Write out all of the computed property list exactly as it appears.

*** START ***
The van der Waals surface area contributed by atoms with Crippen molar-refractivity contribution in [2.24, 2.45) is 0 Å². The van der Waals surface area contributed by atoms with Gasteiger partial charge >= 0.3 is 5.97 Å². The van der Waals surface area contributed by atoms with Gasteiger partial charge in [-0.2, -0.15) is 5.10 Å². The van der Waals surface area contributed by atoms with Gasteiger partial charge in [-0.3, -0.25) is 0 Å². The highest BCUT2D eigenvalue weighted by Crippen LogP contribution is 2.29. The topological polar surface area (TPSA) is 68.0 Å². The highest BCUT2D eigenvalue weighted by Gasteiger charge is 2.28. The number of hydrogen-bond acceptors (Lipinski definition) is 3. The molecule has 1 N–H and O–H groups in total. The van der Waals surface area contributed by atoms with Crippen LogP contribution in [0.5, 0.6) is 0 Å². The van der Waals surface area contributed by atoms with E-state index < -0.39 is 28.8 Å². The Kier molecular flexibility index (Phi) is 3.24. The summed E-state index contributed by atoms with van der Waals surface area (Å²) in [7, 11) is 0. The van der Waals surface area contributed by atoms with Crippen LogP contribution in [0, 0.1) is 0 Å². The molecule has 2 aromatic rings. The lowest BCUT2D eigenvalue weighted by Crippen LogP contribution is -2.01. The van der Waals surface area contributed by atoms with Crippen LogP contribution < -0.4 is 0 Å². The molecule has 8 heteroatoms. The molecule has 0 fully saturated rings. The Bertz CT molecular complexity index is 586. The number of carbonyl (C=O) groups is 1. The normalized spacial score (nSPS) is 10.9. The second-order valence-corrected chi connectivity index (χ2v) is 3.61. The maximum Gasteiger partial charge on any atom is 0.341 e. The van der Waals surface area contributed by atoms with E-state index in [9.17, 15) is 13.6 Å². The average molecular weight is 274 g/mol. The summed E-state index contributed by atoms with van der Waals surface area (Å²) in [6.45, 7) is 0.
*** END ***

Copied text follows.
The van der Waals surface area contributed by atoms with Crippen molar-refractivity contribution in [2.24, 2.45) is 0 Å². The van der Waals surface area contributed by atoms with Gasteiger partial charge >= 0.3 is 5.97 Å². The van der Waals surface area contributed by atoms with Gasteiger partial charge in [-0.2, -0.15) is 5.10 Å². The van der Waals surface area contributed by atoms with Gasteiger partial charge in [-0.3, -0.25) is 0 Å². The highest BCUT2D eigenvalue weighted by Crippen LogP contribution is 2.29. The topological polar surface area (TPSA) is 68.0 Å². The highest BCUT2D eigenvalue weighted by Gasteiger charge is 2.28. The number of hydrogen-bond acceptors (Lipinski definition) is 3. The molecule has 1 N–H and O–H groups in total. The van der Waals surface area contributed by atoms with Crippen LogP contribution in [0.5, 0.6) is 0 Å². The van der Waals surface area contributed by atoms with E-state index < -0.39 is 28.8 Å². The Kier molecular flexibility index (Phi) is 3.24. The summed E-state index contributed by atoms with van der Waals surface area (Å²) in [7, 11) is 0. The van der Waals surface area contributed by atoms with Crippen LogP contribution in [0, 0.1) is 0 Å². The molecule has 2 aromatic rings. The lowest BCUT2D eigenvalue weighted by Crippen LogP contribution is -2.01. The van der Waals surface area contributed by atoms with Crippen LogP contribution < -0.4 is 0 Å². The molecule has 8 heteroatoms. The molecule has 0 fully saturated rings. The Bertz CT molecular complexity index is 586. The number of carbonyl (C=O) groups is 1. The normalized spacial score (nSPS) is 10.9. The second-order valence-corrected chi connectivity index (χ2v) is 3.61. The maximum Gasteiger partial charge on any atom is 0.341 e. The van der Waals surface area contributed by atoms with E-state index in [9.17, 15) is 13.6 Å². The average molecular weight is 274 g/mol. The summed E-state index contributed by atoms with van der Waals surface area (Å²) in [6.45, 7) is 0.